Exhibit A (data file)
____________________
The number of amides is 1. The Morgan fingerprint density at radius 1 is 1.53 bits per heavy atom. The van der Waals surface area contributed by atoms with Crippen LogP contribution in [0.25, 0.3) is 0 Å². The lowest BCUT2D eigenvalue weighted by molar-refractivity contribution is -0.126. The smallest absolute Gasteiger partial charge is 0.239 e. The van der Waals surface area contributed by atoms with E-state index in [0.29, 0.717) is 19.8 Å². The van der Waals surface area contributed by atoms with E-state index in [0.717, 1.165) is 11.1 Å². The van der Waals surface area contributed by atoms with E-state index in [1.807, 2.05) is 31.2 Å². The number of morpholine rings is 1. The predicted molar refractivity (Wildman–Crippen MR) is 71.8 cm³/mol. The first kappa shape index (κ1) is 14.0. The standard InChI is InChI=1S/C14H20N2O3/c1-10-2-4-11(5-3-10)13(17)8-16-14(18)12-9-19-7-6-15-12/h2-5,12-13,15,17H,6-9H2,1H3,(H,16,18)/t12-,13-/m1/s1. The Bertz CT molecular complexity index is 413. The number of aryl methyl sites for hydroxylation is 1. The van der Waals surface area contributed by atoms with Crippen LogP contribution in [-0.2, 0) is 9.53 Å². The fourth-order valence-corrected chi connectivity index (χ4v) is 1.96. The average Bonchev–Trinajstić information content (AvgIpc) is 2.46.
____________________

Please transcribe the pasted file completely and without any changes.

The number of amides is 1. The Morgan fingerprint density at radius 1 is 1.53 bits per heavy atom. The van der Waals surface area contributed by atoms with Crippen LogP contribution in [0.25, 0.3) is 0 Å². The lowest BCUT2D eigenvalue weighted by molar-refractivity contribution is -0.126. The smallest absolute Gasteiger partial charge is 0.239 e. The van der Waals surface area contributed by atoms with E-state index in [0.29, 0.717) is 19.8 Å². The van der Waals surface area contributed by atoms with E-state index in [0.717, 1.165) is 11.1 Å². The van der Waals surface area contributed by atoms with E-state index in [1.807, 2.05) is 31.2 Å². The number of morpholine rings is 1. The predicted molar refractivity (Wildman–Crippen MR) is 71.8 cm³/mol. The first kappa shape index (κ1) is 14.0. The standard InChI is InChI=1S/C14H20N2O3/c1-10-2-4-11(5-3-10)13(17)8-16-14(18)12-9-19-7-6-15-12/h2-5,12-13,15,17H,6-9H2,1H3,(H,16,18)/t12-,13-/m1/s1. The Bertz CT molecular complexity index is 413. The number of aryl methyl sites for hydroxylation is 1. The van der Waals surface area contributed by atoms with Crippen LogP contribution in [-0.2, 0) is 9.53 Å². The fourth-order valence-corrected chi connectivity index (χ4v) is 1.96. The average Bonchev–Trinajstić information content (AvgIpc) is 2.46.